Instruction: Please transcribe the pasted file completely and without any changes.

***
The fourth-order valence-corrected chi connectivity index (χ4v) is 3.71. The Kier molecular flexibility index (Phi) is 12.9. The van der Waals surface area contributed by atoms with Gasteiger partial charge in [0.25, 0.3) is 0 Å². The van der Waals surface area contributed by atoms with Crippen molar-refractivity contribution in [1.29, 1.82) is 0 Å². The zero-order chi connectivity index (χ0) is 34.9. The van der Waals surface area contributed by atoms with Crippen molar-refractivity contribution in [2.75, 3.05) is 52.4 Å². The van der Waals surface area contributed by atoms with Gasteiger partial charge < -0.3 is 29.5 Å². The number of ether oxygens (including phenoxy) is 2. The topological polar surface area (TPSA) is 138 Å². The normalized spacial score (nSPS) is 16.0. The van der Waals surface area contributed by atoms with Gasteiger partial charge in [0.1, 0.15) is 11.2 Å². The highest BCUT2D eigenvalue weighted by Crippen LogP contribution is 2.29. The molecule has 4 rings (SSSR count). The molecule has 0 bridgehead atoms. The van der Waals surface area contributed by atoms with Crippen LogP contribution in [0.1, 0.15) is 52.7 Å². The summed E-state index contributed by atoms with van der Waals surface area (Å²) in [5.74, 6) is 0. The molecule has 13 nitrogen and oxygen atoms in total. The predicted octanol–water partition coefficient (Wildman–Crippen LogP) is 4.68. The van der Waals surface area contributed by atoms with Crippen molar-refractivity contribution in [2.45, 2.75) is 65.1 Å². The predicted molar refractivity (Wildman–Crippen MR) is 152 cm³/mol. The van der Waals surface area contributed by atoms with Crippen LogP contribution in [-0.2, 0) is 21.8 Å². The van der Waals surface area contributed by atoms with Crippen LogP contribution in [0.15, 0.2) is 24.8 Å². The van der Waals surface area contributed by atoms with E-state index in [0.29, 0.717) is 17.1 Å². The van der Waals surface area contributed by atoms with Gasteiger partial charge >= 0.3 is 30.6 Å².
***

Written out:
The fourth-order valence-corrected chi connectivity index (χ4v) is 3.71. The Kier molecular flexibility index (Phi) is 12.9. The van der Waals surface area contributed by atoms with Gasteiger partial charge in [0.25, 0.3) is 0 Å². The van der Waals surface area contributed by atoms with Crippen molar-refractivity contribution in [1.29, 1.82) is 0 Å². The zero-order chi connectivity index (χ0) is 34.9. The van der Waals surface area contributed by atoms with Crippen molar-refractivity contribution in [2.75, 3.05) is 52.4 Å². The van der Waals surface area contributed by atoms with Gasteiger partial charge < -0.3 is 29.5 Å². The number of ether oxygens (including phenoxy) is 2. The topological polar surface area (TPSA) is 138 Å². The normalized spacial score (nSPS) is 16.0. The van der Waals surface area contributed by atoms with Gasteiger partial charge in [0.1, 0.15) is 11.2 Å². The highest BCUT2D eigenvalue weighted by Crippen LogP contribution is 2.29. The molecule has 4 rings (SSSR count). The molecule has 0 bridgehead atoms. The van der Waals surface area contributed by atoms with Crippen LogP contribution in [0.1, 0.15) is 52.7 Å². The summed E-state index contributed by atoms with van der Waals surface area (Å²) in [5.74, 6) is 0. The molecule has 13 nitrogen and oxygen atoms in total. The predicted octanol–water partition coefficient (Wildman–Crippen LogP) is 4.68. The van der Waals surface area contributed by atoms with Crippen molar-refractivity contribution in [2.45, 2.75) is 65.1 Å². The predicted molar refractivity (Wildman–Crippen MR) is 152 cm³/mol. The van der Waals surface area contributed by atoms with Crippen LogP contribution in [-0.2, 0) is 21.8 Å². The van der Waals surface area contributed by atoms with Crippen LogP contribution in [0.15, 0.2) is 24.8 Å². The van der Waals surface area contributed by atoms with E-state index in [0.29, 0.717) is 17.1 Å². The van der Waals surface area contributed by atoms with Gasteiger partial charge >= 0.3 is 30.6 Å².